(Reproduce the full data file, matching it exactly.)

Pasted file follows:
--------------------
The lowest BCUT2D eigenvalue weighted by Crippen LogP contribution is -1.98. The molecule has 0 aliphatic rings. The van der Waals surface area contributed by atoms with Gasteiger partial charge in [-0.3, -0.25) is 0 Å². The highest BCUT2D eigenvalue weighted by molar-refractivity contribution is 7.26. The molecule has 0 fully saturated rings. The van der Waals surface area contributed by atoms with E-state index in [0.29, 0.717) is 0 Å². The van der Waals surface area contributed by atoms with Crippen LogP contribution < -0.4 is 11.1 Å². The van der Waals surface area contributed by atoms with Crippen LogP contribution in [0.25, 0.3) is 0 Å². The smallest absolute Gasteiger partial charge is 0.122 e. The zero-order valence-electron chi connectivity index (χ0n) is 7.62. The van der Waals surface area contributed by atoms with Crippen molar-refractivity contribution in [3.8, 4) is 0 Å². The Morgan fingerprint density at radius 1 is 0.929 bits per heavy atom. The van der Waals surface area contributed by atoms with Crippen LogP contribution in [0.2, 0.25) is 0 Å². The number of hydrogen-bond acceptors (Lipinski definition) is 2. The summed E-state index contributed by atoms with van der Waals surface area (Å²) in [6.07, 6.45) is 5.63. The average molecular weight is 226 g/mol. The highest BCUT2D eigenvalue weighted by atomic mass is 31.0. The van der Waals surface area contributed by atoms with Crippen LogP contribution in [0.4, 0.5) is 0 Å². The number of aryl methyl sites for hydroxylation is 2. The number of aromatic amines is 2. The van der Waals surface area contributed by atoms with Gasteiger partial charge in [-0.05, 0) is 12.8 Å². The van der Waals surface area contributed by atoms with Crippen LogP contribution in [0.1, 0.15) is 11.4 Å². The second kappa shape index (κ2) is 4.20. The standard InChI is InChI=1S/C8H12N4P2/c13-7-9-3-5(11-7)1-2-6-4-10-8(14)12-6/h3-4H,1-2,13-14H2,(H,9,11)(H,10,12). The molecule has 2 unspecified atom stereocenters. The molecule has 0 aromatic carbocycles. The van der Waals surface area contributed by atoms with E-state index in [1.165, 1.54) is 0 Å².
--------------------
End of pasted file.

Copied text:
The lowest BCUT2D eigenvalue weighted by Crippen LogP contribution is -1.98. The molecule has 0 aliphatic rings. The van der Waals surface area contributed by atoms with Gasteiger partial charge in [-0.3, -0.25) is 0 Å². The highest BCUT2D eigenvalue weighted by molar-refractivity contribution is 7.26. The molecule has 0 fully saturated rings. The van der Waals surface area contributed by atoms with E-state index in [0.29, 0.717) is 0 Å². The van der Waals surface area contributed by atoms with Crippen LogP contribution < -0.4 is 11.1 Å². The van der Waals surface area contributed by atoms with Crippen LogP contribution in [0.25, 0.3) is 0 Å². The smallest absolute Gasteiger partial charge is 0.122 e. The zero-order valence-electron chi connectivity index (χ0n) is 7.62. The van der Waals surface area contributed by atoms with Crippen molar-refractivity contribution in [3.8, 4) is 0 Å². The Morgan fingerprint density at radius 1 is 0.929 bits per heavy atom. The van der Waals surface area contributed by atoms with Crippen LogP contribution in [0.2, 0.25) is 0 Å². The number of hydrogen-bond acceptors (Lipinski definition) is 2. The summed E-state index contributed by atoms with van der Waals surface area (Å²) in [6.07, 6.45) is 5.63. The average molecular weight is 226 g/mol. The highest BCUT2D eigenvalue weighted by atomic mass is 31.0. The van der Waals surface area contributed by atoms with Crippen LogP contribution in [0.4, 0.5) is 0 Å². The number of aryl methyl sites for hydroxylation is 2. The number of aromatic amines is 2. The van der Waals surface area contributed by atoms with Gasteiger partial charge in [-0.05, 0) is 12.8 Å². The van der Waals surface area contributed by atoms with Crippen LogP contribution in [0.1, 0.15) is 11.4 Å². The second kappa shape index (κ2) is 4.20. The standard InChI is InChI=1S/C8H12N4P2/c13-7-9-3-5(11-7)1-2-6-4-10-8(14)12-6/h3-4H,1-2,13-14H2,(H,9,11)(H,10,12). The molecule has 2 unspecified atom stereocenters. The molecule has 0 aromatic carbocycles. The van der Waals surface area contributed by atoms with E-state index in [1.165, 1.54) is 0 Å².